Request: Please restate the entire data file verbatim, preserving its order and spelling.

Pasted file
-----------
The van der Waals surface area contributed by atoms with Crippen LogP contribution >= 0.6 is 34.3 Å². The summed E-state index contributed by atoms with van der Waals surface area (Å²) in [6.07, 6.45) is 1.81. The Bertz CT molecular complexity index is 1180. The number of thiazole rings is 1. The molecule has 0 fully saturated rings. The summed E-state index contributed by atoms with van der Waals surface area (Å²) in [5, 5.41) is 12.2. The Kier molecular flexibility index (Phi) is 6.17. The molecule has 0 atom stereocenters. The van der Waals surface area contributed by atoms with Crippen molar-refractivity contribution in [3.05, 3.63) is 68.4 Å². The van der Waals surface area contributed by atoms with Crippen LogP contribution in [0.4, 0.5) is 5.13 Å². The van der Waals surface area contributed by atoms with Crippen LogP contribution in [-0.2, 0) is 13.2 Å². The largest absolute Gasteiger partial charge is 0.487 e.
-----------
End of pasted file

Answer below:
The van der Waals surface area contributed by atoms with Crippen LogP contribution >= 0.6 is 34.3 Å². The summed E-state index contributed by atoms with van der Waals surface area (Å²) in [6.07, 6.45) is 1.81. The Bertz CT molecular complexity index is 1180. The number of thiazole rings is 1. The molecule has 0 fully saturated rings. The summed E-state index contributed by atoms with van der Waals surface area (Å²) in [5, 5.41) is 12.2. The Kier molecular flexibility index (Phi) is 6.17. The molecule has 0 atom stereocenters. The van der Waals surface area contributed by atoms with Crippen molar-refractivity contribution in [3.05, 3.63) is 68.4 Å². The van der Waals surface area contributed by atoms with Crippen LogP contribution in [0.4, 0.5) is 5.13 Å². The van der Waals surface area contributed by atoms with Crippen LogP contribution in [-0.2, 0) is 13.2 Å². The largest absolute Gasteiger partial charge is 0.487 e.